The Grant Park Music Festival in Chicago is the only free outdoor classical music series of its type in the United States. Each summer, the festival presents a whole ten weeks of classical concerts in ‘Chicago’s front yard’ at the Jay Pritzker Pavilion in Millennium Park, its home since 2004. Concerts take place every Wednesday, Friday and Saturday from mid-June to mid-August.

Grant Park's Pritzker Pavilion © Christopher Neseman
Grant Park's Pritzker Pavilion
© Christopher Neseman
The festival has a long and distinguished history. It started back in the 1930s as a response to the Great Depression to try and lift the spirits of Chicago’s residents. By 1935, it had already become a staple part of Grant Park’s cultural life. Originally, a string of visiting orchestras performed for Chicago audiences, but in 1944 the Grant Park Orchestra was formed under conductor Nikolai Malko. Carlos Kalmar is the orchestra’s current principal conductor and artistic director. Kalmar is also music director at the Oregon Symphony.

Today, the orchestra draws its members from a number of great American ensembles, including the Metropolitan Opera, Lyric Opera of Chicago and the Pittsburgh and Seattle Symphony Orchestras. Notable principal conductors in its history include Leonard Slatkin (who returns this season) and David Zinman.

Great musicians have performed alongside the Grant Park Orchestra, including Jascha Heifetz, Leonard Bernstein, Mario Lanza and Alfred Brendel. In 1939, 300,000 people attended the concert given by Lily Pons – a record crowd. That fine tradition continues this year, with appearances by bass-baritone Eric Owens, violinist Gil Shaham and British pianist Stephen Hough on the programme.

Grant Park offers fantastic opportunities to hear classical music for free! The public can attend open rehearsals and there is free seating on the lawn open to visitors 90 minutes before the concert’s scheduled start time – no tickets are required. Concerts are rarely cancelled for bad weather, so check the forecast before you set out. If you want to sit closer to the stage, tickets are available at a cost of around $25 – still a remarkable bargain. Picnics are actively encouraged; in fact, there is even a picnic contest on 19th July where visitors are challenged to theme their picnic on Beethoven’s “Pastoral” Symphony!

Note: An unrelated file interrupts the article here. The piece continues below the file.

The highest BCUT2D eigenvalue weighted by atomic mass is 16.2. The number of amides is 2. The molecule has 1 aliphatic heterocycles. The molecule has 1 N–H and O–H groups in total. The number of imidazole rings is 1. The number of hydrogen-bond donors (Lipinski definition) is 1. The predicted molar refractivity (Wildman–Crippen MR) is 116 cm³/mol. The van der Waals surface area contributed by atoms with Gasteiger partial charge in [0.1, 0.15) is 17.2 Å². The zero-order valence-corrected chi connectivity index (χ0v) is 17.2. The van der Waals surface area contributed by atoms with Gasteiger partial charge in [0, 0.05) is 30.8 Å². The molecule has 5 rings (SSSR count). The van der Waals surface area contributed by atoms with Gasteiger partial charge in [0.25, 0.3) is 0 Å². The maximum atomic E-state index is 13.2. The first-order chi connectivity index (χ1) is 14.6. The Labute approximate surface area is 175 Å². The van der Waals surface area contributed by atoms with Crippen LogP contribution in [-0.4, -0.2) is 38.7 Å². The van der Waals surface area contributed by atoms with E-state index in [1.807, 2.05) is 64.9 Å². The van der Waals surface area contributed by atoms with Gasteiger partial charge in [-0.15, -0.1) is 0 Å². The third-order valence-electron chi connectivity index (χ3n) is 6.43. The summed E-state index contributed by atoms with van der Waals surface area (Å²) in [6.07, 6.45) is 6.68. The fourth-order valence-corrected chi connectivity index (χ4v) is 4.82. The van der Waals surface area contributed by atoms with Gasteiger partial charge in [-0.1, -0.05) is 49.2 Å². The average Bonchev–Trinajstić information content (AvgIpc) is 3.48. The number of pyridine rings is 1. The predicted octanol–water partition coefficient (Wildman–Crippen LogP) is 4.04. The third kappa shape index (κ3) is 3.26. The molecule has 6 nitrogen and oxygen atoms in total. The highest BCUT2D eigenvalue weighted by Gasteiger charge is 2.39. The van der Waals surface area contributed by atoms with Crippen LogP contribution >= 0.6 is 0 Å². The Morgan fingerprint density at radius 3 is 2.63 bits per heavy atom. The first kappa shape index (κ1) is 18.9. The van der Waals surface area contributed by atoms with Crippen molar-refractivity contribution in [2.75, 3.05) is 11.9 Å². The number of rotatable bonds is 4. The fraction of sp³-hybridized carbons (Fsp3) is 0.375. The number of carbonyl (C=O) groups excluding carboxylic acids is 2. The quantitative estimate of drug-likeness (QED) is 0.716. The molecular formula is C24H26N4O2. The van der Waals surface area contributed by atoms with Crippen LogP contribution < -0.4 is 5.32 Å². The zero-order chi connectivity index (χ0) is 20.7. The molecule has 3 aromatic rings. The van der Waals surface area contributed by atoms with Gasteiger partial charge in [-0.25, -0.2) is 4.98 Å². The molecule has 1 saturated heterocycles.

Carlos Kalmar conducting © Patrick Pyszka
Carlos Kalmar conducting
© Patrick Pyszka

As well as attending free concerts, there are great programmes at Grant Park to draw young people into classical music. Classical Campers is a half-day programme which reaches 1400 children each summer. It involves storytelling and interactive workshops to get children into classical music, art, architecture and nature. They watch open orchestral rehearsals, then have a Q&A session with some of the musicians.

Project Inclusion is a programme which aims to increase diversity among orchestral ensembles and guide participants into careers in music. Young musicians entering the profession are given chance to play alongside Grant Park Orchestra members and are given one-to-one mentoring. There is also the Apprenticeship Chorale, which is an advanced training programme for those entering the profession. Young singers gain opportunities to rehearse and perform with the Grant Park Chorus. Further opportunities are afforded by the Young Artists Showcase. Each Friday evening at 5:30pm, students from local music schools and summer music camps get the chance to perform.

For free concerts and great performance opportunities, Grant Park has a lot to offer those in Chicago and beyond.